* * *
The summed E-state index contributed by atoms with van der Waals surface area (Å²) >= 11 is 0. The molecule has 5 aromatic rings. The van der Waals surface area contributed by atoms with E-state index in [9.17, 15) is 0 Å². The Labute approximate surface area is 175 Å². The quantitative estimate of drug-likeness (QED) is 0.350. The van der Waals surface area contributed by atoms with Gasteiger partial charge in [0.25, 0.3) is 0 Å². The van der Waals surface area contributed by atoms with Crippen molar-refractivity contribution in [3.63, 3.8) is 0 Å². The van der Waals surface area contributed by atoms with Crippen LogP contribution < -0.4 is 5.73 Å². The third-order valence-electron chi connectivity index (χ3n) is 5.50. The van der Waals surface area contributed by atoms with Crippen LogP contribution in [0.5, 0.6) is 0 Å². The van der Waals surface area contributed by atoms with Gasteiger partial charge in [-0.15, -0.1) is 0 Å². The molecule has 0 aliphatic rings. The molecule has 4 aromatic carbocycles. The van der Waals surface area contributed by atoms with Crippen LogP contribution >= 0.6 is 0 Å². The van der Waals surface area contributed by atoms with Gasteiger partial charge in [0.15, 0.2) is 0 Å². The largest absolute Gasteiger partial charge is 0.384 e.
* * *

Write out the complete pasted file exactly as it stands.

The summed E-state index contributed by atoms with van der Waals surface area (Å²) >= 11 is 0. The molecule has 5 aromatic rings. The van der Waals surface area contributed by atoms with E-state index in [9.17, 15) is 0 Å². The Labute approximate surface area is 175 Å². The quantitative estimate of drug-likeness (QED) is 0.350. The van der Waals surface area contributed by atoms with Gasteiger partial charge in [0.25, 0.3) is 0 Å². The van der Waals surface area contributed by atoms with Crippen molar-refractivity contribution in [3.63, 3.8) is 0 Å². The van der Waals surface area contributed by atoms with Crippen LogP contribution < -0.4 is 5.73 Å². The third-order valence-electron chi connectivity index (χ3n) is 5.50. The van der Waals surface area contributed by atoms with Crippen LogP contribution in [0.5, 0.6) is 0 Å². The van der Waals surface area contributed by atoms with Gasteiger partial charge in [-0.15, -0.1) is 0 Å². The molecule has 0 aliphatic rings. The molecule has 4 aromatic carbocycles. The van der Waals surface area contributed by atoms with Crippen LogP contribution >= 0.6 is 0 Å². The van der Waals surface area contributed by atoms with Gasteiger partial charge in [0.15, 0.2) is 0 Å². The largest absolute Gasteiger partial charge is 0.384 e.